- Have a veg soup or a salad with your lunch
- Add additional veg to your casseroles, Bolognese, sauces.
- add a couple of handfuls of baby spinach to your cooked pasta. The residual heat will wilt the spinach
Taking a vitamin C supplement may be helpful, but taking huge doses is not recommended. The most common dose is 500mg to 1000mg. Try to split the doses e.g. 500mg twice per day is better than 1000mg once per day, as we can only absorb so much at a time. Otherwise you may end up just peeing the excess amount away, your money literally going down the toilet!
Vitamin D is essential for our immune function. In Ireland we know vitamin D levels are typically low, especially during the winter. We make vitamin D from the sun, and sometimes we don’t even get much of that during the summer! Some foods have small amounts of vitamin D, including oily fish (mackerel, salmon, sardines), egg yolks, cheese and other foods are also fortified with vitamin D, like plant-based milks and cereals. However, this is one nutrient that is useful to supplement at this time of year. Our government recommendations are currently being updated, but most adults in Ireland will benefit from 1000IU of vitamin D3 per day during months between October and March. Some people may need more, but we don’t recommend over-supplementing without having your levels checked. For younger kids, we recommend following the UK guidelines of 400iu (10 mcg) daily and there are many supplements available.
Over supplementing with vitamin D is not beneficial. It is fat soluble and will build up in our system and can increase to toxic levels.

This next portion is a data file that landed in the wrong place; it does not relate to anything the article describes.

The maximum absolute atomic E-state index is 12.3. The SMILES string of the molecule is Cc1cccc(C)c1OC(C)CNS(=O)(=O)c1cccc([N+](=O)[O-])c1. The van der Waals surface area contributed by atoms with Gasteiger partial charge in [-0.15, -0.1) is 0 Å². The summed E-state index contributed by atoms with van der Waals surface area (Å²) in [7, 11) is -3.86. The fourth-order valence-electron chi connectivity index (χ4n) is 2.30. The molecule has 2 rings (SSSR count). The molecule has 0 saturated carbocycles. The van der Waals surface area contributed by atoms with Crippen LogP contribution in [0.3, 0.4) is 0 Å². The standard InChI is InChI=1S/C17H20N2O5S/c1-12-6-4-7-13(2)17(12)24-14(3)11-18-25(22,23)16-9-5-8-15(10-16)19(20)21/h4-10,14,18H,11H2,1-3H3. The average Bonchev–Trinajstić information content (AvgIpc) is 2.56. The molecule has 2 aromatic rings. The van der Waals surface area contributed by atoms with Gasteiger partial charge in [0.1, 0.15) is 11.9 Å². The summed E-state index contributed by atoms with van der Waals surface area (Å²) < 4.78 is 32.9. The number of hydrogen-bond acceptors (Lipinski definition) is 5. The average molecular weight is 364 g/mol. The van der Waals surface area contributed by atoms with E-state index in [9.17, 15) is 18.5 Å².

Probiotics – the friends in our gut
It is estimated that 70 – 80% of our immune function is based in our gut, especially the millions of bacteria that live there. Stress, certain medication like antibiotics and antacids and a diet high in processed food can all reduce our levels of beneficial bacteria. To boost your levels, include some probiotic or fermented foods in your diet, like natural yogurt (check it says live or bio-live on the label or lists bacteria in the ingredients), sauerkraut, miso paste, kimchi and kombucha. If you are not used to these, start with small amounts or you may have excess wind. To boost your bacteria
- Top your cereal or porridge with natural yogurt and fruit
- Include a little sauerkraut in your salad or sandwich
- Use miso paste in a salad dressing or add to a stir-fry. Avoid overheating or you will kill the beneficial bacteria
- Eat more fibre, like veg, pulses and wholegrains, to provide prebiotic food for your beneficial bacteria
If you have been on antibiotics or feel run down, including a probiotic supplement for a month or two can be helpful. There are lots available. Look for one with a variety of different bacteria.
For immune health it’s also important to get enough sleep (7 – 8 hours, more for children and teens), limit stress (easier said than done if we are all going to be working from home!) and keep up some form of exercise. While going to the gym is not a good idea at the moment, getting out for a short walk can help support our immune systems and our stress levels.
Your immune boosting menu
|Breakfast||Porridge, natural yogurt, mixed seeds and berries|
|Lunch||Kale salad with pomegranate and pumpkin seeds|
|Dinner||Salmon and veg stir fry with wholegrain rice|
|Snack||Kiwi fruit and palmful almonds / hummus and veg sticks|
|Drink||Lots of water and herbal teas. Try a small glass of kombucha or a green smoothie|